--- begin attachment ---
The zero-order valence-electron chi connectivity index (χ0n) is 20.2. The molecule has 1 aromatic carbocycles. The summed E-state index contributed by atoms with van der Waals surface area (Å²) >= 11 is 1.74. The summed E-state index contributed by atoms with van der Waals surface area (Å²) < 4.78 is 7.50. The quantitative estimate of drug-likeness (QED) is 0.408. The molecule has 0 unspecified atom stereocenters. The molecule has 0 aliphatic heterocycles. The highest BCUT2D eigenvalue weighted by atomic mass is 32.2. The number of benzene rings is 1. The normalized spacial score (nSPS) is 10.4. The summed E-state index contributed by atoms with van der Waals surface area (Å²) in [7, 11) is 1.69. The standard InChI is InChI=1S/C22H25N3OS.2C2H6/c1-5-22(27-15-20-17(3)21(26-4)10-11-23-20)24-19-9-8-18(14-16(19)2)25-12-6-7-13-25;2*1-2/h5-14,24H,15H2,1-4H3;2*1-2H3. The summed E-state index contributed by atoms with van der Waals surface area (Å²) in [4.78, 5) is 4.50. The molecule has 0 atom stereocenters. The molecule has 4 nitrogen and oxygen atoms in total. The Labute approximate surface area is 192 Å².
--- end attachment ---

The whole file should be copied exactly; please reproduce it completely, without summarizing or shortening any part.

The zero-order valence-electron chi connectivity index (χ0n) is 20.2. The molecule has 1 aromatic carbocycles. The summed E-state index contributed by atoms with van der Waals surface area (Å²) >= 11 is 1.74. The summed E-state index contributed by atoms with van der Waals surface area (Å²) < 4.78 is 7.50. The quantitative estimate of drug-likeness (QED) is 0.408. The molecule has 0 unspecified atom stereocenters. The molecule has 0 aliphatic heterocycles. The highest BCUT2D eigenvalue weighted by atomic mass is 32.2. The number of benzene rings is 1. The normalized spacial score (nSPS) is 10.4. The summed E-state index contributed by atoms with van der Waals surface area (Å²) in [7, 11) is 1.69. The standard InChI is InChI=1S/C22H25N3OS.2C2H6/c1-5-22(27-15-20-17(3)21(26-4)10-11-23-20)24-19-9-8-18(14-16(19)2)25-12-6-7-13-25;2*1-2/h5-14,24H,15H2,1-4H3;2*1-2H3. The summed E-state index contributed by atoms with van der Waals surface area (Å²) in [4.78, 5) is 4.50. The molecule has 0 atom stereocenters. The molecule has 4 nitrogen and oxygen atoms in total. The Labute approximate surface area is 192 Å².